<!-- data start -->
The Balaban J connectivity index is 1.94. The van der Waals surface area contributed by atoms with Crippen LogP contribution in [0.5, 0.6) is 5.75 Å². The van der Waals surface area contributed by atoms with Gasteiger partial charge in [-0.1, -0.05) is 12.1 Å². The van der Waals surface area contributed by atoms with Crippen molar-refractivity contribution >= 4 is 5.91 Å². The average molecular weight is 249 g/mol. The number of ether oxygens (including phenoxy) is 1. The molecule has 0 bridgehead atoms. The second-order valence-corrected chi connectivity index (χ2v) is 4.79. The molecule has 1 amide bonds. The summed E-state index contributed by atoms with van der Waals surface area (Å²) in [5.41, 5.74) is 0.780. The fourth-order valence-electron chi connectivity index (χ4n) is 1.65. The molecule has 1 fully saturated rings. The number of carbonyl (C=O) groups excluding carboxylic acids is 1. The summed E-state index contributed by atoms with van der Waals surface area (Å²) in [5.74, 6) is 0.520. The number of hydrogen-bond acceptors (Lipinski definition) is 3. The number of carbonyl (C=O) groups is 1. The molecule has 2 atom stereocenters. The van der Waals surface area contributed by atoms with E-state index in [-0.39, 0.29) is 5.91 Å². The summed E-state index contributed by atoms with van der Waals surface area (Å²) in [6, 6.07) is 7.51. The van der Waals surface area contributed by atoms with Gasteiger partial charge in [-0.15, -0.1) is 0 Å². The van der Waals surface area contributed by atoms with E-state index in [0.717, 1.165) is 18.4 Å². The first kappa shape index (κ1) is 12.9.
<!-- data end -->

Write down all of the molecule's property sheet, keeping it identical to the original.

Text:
The Balaban J connectivity index is 1.94. The van der Waals surface area contributed by atoms with Crippen LogP contribution in [0.5, 0.6) is 5.75 Å². The van der Waals surface area contributed by atoms with Gasteiger partial charge in [-0.1, -0.05) is 12.1 Å². The van der Waals surface area contributed by atoms with Crippen molar-refractivity contribution >= 4 is 5.91 Å². The average molecular weight is 249 g/mol. The number of ether oxygens (including phenoxy) is 1. The molecule has 0 bridgehead atoms. The second-order valence-corrected chi connectivity index (χ2v) is 4.79. The molecule has 1 amide bonds. The summed E-state index contributed by atoms with van der Waals surface area (Å²) in [5.41, 5.74) is 0.780. The fourth-order valence-electron chi connectivity index (χ4n) is 1.65. The molecule has 1 fully saturated rings. The number of carbonyl (C=O) groups excluding carboxylic acids is 1. The summed E-state index contributed by atoms with van der Waals surface area (Å²) in [5.74, 6) is 0.520. The number of hydrogen-bond acceptors (Lipinski definition) is 3. The number of carbonyl (C=O) groups is 1. The molecule has 2 atom stereocenters. The van der Waals surface area contributed by atoms with E-state index in [-0.39, 0.29) is 5.91 Å². The summed E-state index contributed by atoms with van der Waals surface area (Å²) in [6, 6.07) is 7.51. The van der Waals surface area contributed by atoms with Gasteiger partial charge in [-0.15, -0.1) is 0 Å². The van der Waals surface area contributed by atoms with E-state index in [0.717, 1.165) is 18.4 Å². The first kappa shape index (κ1) is 12.9.